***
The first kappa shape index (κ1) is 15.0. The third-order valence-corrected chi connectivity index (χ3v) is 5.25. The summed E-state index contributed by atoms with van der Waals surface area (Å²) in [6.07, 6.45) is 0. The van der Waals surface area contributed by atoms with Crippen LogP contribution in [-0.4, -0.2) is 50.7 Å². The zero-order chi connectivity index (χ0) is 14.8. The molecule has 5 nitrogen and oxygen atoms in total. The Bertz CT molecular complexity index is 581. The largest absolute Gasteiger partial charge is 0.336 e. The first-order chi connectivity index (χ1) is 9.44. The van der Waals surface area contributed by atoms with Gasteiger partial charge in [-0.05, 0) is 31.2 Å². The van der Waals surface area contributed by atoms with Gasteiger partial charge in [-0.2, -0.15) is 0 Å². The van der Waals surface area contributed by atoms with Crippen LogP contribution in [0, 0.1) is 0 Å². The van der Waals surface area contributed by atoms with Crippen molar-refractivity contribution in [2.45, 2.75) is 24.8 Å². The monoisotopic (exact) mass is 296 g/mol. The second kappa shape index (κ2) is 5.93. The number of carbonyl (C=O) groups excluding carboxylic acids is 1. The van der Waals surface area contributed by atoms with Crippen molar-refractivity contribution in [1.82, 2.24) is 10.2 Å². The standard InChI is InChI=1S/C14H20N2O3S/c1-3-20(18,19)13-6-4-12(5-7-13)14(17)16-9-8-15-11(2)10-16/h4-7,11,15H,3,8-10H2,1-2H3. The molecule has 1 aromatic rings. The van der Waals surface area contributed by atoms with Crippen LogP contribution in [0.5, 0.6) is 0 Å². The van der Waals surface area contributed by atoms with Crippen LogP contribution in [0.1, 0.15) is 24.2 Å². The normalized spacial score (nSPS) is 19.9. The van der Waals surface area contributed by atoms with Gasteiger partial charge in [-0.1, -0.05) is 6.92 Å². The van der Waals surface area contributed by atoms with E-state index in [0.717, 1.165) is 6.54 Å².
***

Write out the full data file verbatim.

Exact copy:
The first kappa shape index (κ1) is 15.0. The third-order valence-corrected chi connectivity index (χ3v) is 5.25. The summed E-state index contributed by atoms with van der Waals surface area (Å²) in [6.07, 6.45) is 0. The van der Waals surface area contributed by atoms with Crippen LogP contribution in [-0.4, -0.2) is 50.7 Å². The zero-order chi connectivity index (χ0) is 14.8. The molecule has 5 nitrogen and oxygen atoms in total. The Bertz CT molecular complexity index is 581. The largest absolute Gasteiger partial charge is 0.336 e. The first-order chi connectivity index (χ1) is 9.44. The van der Waals surface area contributed by atoms with Gasteiger partial charge in [-0.05, 0) is 31.2 Å². The van der Waals surface area contributed by atoms with Gasteiger partial charge in [-0.2, -0.15) is 0 Å². The van der Waals surface area contributed by atoms with Crippen LogP contribution in [0, 0.1) is 0 Å². The van der Waals surface area contributed by atoms with Crippen molar-refractivity contribution in [2.45, 2.75) is 24.8 Å². The monoisotopic (exact) mass is 296 g/mol. The second kappa shape index (κ2) is 5.93. The number of carbonyl (C=O) groups excluding carboxylic acids is 1. The van der Waals surface area contributed by atoms with Crippen molar-refractivity contribution in [1.82, 2.24) is 10.2 Å². The standard InChI is InChI=1S/C14H20N2O3S/c1-3-20(18,19)13-6-4-12(5-7-13)14(17)16-9-8-15-11(2)10-16/h4-7,11,15H,3,8-10H2,1-2H3. The molecule has 1 aromatic rings. The van der Waals surface area contributed by atoms with Crippen LogP contribution in [0.5, 0.6) is 0 Å². The van der Waals surface area contributed by atoms with Crippen LogP contribution in [0.1, 0.15) is 24.2 Å². The normalized spacial score (nSPS) is 19.9. The van der Waals surface area contributed by atoms with Gasteiger partial charge in [-0.1, -0.05) is 6.92 Å². The van der Waals surface area contributed by atoms with E-state index in [0.717, 1.165) is 6.54 Å².